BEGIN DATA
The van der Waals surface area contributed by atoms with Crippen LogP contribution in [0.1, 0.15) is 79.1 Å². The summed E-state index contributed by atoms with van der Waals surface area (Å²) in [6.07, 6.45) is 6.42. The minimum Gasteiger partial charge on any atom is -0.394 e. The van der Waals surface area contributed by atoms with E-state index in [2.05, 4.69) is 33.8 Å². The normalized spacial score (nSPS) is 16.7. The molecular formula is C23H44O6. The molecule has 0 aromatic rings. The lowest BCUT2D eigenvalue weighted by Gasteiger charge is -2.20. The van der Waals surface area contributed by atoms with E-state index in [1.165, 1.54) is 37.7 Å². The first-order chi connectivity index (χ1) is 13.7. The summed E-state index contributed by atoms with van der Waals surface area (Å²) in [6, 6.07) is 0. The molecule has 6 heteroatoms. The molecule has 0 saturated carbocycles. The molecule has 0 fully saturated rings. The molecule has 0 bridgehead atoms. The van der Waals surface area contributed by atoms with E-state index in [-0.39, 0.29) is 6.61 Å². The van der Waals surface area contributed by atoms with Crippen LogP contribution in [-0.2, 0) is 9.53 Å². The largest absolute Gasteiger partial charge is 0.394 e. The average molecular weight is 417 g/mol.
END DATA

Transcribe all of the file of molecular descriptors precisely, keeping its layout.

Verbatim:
The van der Waals surface area contributed by atoms with Crippen LogP contribution in [0.1, 0.15) is 79.1 Å². The summed E-state index contributed by atoms with van der Waals surface area (Å²) in [6.07, 6.45) is 6.42. The minimum Gasteiger partial charge on any atom is -0.394 e. The van der Waals surface area contributed by atoms with E-state index in [2.05, 4.69) is 33.8 Å². The normalized spacial score (nSPS) is 16.7. The molecular formula is C23H44O6. The molecule has 0 aromatic rings. The lowest BCUT2D eigenvalue weighted by Gasteiger charge is -2.20. The van der Waals surface area contributed by atoms with E-state index in [1.165, 1.54) is 37.7 Å². The first-order chi connectivity index (χ1) is 13.7. The summed E-state index contributed by atoms with van der Waals surface area (Å²) in [6, 6.07) is 0. The molecule has 6 heteroatoms. The molecule has 0 saturated carbocycles. The molecule has 0 fully saturated rings. The molecule has 0 bridgehead atoms. The van der Waals surface area contributed by atoms with E-state index in [-0.39, 0.29) is 6.61 Å². The van der Waals surface area contributed by atoms with Crippen LogP contribution in [-0.2, 0) is 9.53 Å². The largest absolute Gasteiger partial charge is 0.394 e. The average molecular weight is 417 g/mol.